The final budget deal also dedicates ongoing funding to transitional kindergarten, an intermediate grade level established to accommodate 4-year-olds who won't turn 5 by Sept. 1, the cutoff for kindergarten admission.
The budget deal includes a timeline to implement transitional kindergarten for all 4-year-olds in California by the 2025-26 school year. The plan would cost $2.7 billion once fully implemented.
The state is also spending billions to expand child care subsidies. This year, $1.5 billion will go toward 120,000 additional kids, mostly those of essential workers. Next year, child care subsidy spending would increase to $2.7 billion.
“I’ve never seen such an expansion and an attempt to improve the quality of child care, really since the advent of pre-K in the 1960s,” said Bruce Fuller, a professor of education at UC Berkeley. “The expansion of early education, in sheer dollar amounts, rivals the increases in K-12.”
Easing the Fiscal Burden of Pensions
In past years, increases in overall education funding were dwarfed by the tens of millions of dollars some districts were required to pay to employee retirement funds. The cost of pension liability stressed district budgets, especially during the pandemic.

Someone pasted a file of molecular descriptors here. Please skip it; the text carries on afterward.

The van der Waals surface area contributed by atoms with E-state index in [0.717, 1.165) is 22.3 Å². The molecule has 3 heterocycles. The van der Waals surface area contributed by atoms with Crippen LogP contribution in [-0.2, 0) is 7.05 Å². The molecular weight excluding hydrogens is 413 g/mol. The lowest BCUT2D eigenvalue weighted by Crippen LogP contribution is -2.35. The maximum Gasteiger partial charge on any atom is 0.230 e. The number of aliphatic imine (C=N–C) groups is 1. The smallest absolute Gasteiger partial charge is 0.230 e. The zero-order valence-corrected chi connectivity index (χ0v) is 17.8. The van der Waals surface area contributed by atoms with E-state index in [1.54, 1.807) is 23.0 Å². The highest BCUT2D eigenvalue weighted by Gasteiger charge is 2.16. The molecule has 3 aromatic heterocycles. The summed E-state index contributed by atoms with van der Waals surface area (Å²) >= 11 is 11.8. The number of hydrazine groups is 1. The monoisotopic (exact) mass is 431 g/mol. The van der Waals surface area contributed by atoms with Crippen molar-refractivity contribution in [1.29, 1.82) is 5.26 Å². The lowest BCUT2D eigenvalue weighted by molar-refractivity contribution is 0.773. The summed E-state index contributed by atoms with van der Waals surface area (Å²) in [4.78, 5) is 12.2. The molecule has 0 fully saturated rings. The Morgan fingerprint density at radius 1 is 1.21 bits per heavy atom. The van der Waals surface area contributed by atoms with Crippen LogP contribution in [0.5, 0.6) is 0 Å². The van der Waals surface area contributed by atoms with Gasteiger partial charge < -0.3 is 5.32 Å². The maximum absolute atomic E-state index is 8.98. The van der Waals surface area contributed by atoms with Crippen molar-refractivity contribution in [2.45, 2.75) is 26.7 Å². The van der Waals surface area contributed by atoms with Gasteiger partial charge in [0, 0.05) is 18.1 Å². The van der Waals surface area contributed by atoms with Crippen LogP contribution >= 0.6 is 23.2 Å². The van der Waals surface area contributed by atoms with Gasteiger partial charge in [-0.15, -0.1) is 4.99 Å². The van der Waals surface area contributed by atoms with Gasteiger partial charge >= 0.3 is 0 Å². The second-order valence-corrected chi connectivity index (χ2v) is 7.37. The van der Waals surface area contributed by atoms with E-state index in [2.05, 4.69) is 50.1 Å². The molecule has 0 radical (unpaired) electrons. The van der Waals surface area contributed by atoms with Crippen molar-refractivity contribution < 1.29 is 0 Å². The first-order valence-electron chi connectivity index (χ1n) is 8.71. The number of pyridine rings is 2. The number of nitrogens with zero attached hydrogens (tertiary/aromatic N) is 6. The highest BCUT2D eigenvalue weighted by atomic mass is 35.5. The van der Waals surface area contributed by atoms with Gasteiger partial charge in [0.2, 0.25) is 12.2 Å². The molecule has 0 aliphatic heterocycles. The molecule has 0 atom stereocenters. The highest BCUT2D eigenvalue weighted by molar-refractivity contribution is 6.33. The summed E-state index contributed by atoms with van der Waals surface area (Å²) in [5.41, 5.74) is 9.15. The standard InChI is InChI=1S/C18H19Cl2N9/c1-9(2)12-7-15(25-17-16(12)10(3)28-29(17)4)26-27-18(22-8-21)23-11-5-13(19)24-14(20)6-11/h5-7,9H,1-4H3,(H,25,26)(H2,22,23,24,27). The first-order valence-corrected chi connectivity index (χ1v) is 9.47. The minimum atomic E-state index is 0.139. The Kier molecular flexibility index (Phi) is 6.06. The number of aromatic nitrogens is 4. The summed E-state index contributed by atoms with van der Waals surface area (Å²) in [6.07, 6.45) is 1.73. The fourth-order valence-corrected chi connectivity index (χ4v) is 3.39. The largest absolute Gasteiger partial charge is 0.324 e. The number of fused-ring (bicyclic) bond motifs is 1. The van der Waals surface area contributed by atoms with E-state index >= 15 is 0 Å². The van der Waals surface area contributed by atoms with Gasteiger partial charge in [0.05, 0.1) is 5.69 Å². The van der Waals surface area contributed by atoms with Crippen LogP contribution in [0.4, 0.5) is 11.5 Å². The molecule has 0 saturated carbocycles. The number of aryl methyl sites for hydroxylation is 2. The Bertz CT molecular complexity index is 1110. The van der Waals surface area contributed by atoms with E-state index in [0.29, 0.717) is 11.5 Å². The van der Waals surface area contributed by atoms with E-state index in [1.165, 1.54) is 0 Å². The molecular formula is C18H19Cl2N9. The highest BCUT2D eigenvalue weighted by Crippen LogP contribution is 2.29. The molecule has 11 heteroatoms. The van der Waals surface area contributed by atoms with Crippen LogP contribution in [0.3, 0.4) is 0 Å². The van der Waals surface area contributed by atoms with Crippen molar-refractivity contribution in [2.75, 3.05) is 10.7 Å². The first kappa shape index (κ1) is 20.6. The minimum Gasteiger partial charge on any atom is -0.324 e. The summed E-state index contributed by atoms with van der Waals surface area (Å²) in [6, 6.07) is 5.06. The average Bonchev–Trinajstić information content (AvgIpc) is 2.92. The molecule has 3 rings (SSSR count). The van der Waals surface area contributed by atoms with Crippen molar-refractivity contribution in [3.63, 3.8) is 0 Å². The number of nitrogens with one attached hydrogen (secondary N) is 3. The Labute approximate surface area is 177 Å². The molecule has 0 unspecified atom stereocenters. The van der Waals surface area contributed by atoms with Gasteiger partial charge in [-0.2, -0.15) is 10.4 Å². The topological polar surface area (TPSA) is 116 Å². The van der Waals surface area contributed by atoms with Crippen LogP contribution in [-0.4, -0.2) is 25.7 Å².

“Every year the pension costs continue to rise,” said Noguchi, from Modesto. “Last year, there was no cost-of-living adjustment but an increase in pension costs.”
The overall increase in funding this year would help districts with their pension liabilities, a fiscal burden that has pushed some districts into deficits.
More Teachers, More Class Time, More Meals
The budget deal also includes $2.8 billion in one-time funding to help school districts recruit, retain and train teachers. With a high number of teacher retirements this year, some districts face a looming staffing shortage. As the pandemic recedes, more teachers could keep class sizes low and allow students who fell behind to receive more one-on-one attention.
The state is also providing $1.8 billion this year as part of a multiyear $5 billion funding package to expand summer school and after school programs. Districts with more low-income students, foster children and English learners would get more funding.
In line with the Legislature’s proposal, the budget will also invest $54 million this year and $650 million in ongoing spending to pay for breakfasts and lunches for students.